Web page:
To learn more, read the article, which is free online, and listen to our podcast with the lead author. If you’ve cared for veterans, please consider sharing your experiences with us in the comments.

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AJN’s July Issue: Caring for Veterans, Managing IBS, Reducing Readmission Rates, More

June 28, 2013

AJN0713.Cover.OnlineAJN’s July issue is now available on our Web site. Here’s a selection of what not to miss.

On our cover this month, U.S. Air Force first lieutenant Georganne Hassell is photographed during a presence patrol in Qalat City in southern Afghanistan. According to a 2011 U.S. Department of Veterans Affairs report, America’s Women Veterans: Military Service History and VA Benefit Utilization Statistics, by 2035, women will make up 15% of all living U.S. veterans. For more on the health issues of women troops and women veterans, see this month’s editorial.

And for an overview of how to recognize and assess veterans’ unique health care issues, such as posttraumatic stress disorder (PTSD), military sexual trauma, chronic pain, and traumatic brain injury, see our continuing education (CE) feature “Enhancing Veteran-Centered Care: A Guide for Nurses in Non-VA Settings.” This article, which also lists useful resources offering tools, educational materials, and veteran services, can earn you 3.1 CE credits. If you’re reading AJN on your iPad, you can listen to a podcast interview with the authors by clicking on the podcast icon on the first page of the article. The podcast is also available on our Web site.

The prevalence of irritable bowel syndrome (IBS) is estimated to be around 5% to 10% in North American, and it is diagnosed more often in people under the age of 50. No single drug effectively relieves all IBS symptoms. “Managing Irritable Bowel Syndrome” reviews current approaches to treatment, including medications, diet, and more, and discusses the implications for nurses. This article can earn you 2.5 CE credits.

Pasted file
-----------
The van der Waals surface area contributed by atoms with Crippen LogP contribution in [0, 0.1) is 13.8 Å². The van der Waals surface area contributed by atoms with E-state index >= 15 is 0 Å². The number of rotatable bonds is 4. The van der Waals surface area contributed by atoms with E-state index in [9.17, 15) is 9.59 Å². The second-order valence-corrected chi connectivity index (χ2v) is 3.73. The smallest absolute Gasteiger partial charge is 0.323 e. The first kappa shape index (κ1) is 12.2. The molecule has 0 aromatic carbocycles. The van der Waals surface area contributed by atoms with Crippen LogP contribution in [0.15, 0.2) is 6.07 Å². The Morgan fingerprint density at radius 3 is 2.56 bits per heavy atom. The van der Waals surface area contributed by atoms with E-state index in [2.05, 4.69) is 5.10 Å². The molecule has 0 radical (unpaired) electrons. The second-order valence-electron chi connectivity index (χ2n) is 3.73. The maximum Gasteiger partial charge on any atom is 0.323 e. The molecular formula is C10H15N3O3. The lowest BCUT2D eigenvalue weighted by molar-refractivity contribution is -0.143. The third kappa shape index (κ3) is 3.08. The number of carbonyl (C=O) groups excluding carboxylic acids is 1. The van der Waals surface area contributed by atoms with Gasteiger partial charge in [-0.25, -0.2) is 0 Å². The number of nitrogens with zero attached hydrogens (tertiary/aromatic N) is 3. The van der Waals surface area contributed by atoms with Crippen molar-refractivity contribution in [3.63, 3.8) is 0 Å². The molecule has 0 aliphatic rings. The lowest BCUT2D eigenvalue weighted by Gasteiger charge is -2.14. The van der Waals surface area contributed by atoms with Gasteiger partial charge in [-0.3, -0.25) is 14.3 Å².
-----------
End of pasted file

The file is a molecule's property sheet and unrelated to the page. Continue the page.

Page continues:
Almost 20% of Medicare patients are readmitted to hospitals within 30 days of being discharged, and the estimated cost is more than $2.6 billion per year or over $1,000 per readmission. Read this month’s Cultivating Quality article, “A Project to Reengineer Discharges Reduces 30-Day Readmission Rates,” to learn how a Texas hospital decreased its readmission rates by implementing a set of 11 interventions developed by researchers.

There is plenty more in this issue, including an article by nurse ethicist Doug Olsen that considers the ethical obligations and challenges nurses face in treating patients who continue self-destructive practices, and our latest edge runner Profile, which highlights the work of Barbara Daly, PhD, RN, FAAN, who developed the first special care unit in the country. Stop by and have a look, and tell us what you think on Facebook, or here on our blog.